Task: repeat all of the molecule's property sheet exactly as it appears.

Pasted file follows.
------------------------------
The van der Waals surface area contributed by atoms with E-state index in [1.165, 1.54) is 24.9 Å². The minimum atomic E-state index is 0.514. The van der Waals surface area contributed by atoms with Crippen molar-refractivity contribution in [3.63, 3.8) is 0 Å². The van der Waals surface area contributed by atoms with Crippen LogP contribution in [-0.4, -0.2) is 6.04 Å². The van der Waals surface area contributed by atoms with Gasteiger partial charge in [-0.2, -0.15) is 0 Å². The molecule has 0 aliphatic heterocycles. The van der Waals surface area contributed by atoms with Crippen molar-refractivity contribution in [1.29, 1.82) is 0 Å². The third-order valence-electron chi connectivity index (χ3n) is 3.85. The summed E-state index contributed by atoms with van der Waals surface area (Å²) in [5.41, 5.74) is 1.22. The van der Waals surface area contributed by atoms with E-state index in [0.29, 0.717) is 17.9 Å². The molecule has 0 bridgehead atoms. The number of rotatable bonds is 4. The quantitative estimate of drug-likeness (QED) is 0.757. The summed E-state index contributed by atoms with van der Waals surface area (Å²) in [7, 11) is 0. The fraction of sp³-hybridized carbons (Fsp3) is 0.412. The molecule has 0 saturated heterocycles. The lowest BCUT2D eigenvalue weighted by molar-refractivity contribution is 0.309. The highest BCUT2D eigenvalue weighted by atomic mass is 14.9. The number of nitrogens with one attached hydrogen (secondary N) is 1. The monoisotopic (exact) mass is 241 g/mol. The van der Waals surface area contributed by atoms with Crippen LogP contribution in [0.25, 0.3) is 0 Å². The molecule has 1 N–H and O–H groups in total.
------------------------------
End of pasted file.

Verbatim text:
The van der Waals surface area contributed by atoms with E-state index in [1.165, 1.54) is 24.9 Å². The minimum atomic E-state index is 0.514. The van der Waals surface area contributed by atoms with Crippen molar-refractivity contribution in [3.63, 3.8) is 0 Å². The van der Waals surface area contributed by atoms with Crippen LogP contribution in [-0.4, -0.2) is 6.04 Å². The van der Waals surface area contributed by atoms with Gasteiger partial charge in [-0.2, -0.15) is 0 Å². The molecule has 0 aliphatic heterocycles. The van der Waals surface area contributed by atoms with Crippen molar-refractivity contribution in [1.29, 1.82) is 0 Å². The third-order valence-electron chi connectivity index (χ3n) is 3.85. The summed E-state index contributed by atoms with van der Waals surface area (Å²) in [5.41, 5.74) is 1.22. The van der Waals surface area contributed by atoms with E-state index in [0.29, 0.717) is 17.9 Å². The molecule has 0 bridgehead atoms. The number of rotatable bonds is 4. The quantitative estimate of drug-likeness (QED) is 0.757. The summed E-state index contributed by atoms with van der Waals surface area (Å²) in [7, 11) is 0. The fraction of sp³-hybridized carbons (Fsp3) is 0.412. The molecule has 0 saturated heterocycles. The lowest BCUT2D eigenvalue weighted by molar-refractivity contribution is 0.309. The highest BCUT2D eigenvalue weighted by atomic mass is 14.9. The number of nitrogens with one attached hydrogen (secondary N) is 1. The monoisotopic (exact) mass is 241 g/mol. The van der Waals surface area contributed by atoms with Crippen LogP contribution in [0.25, 0.3) is 0 Å². The molecule has 1 N–H and O–H groups in total.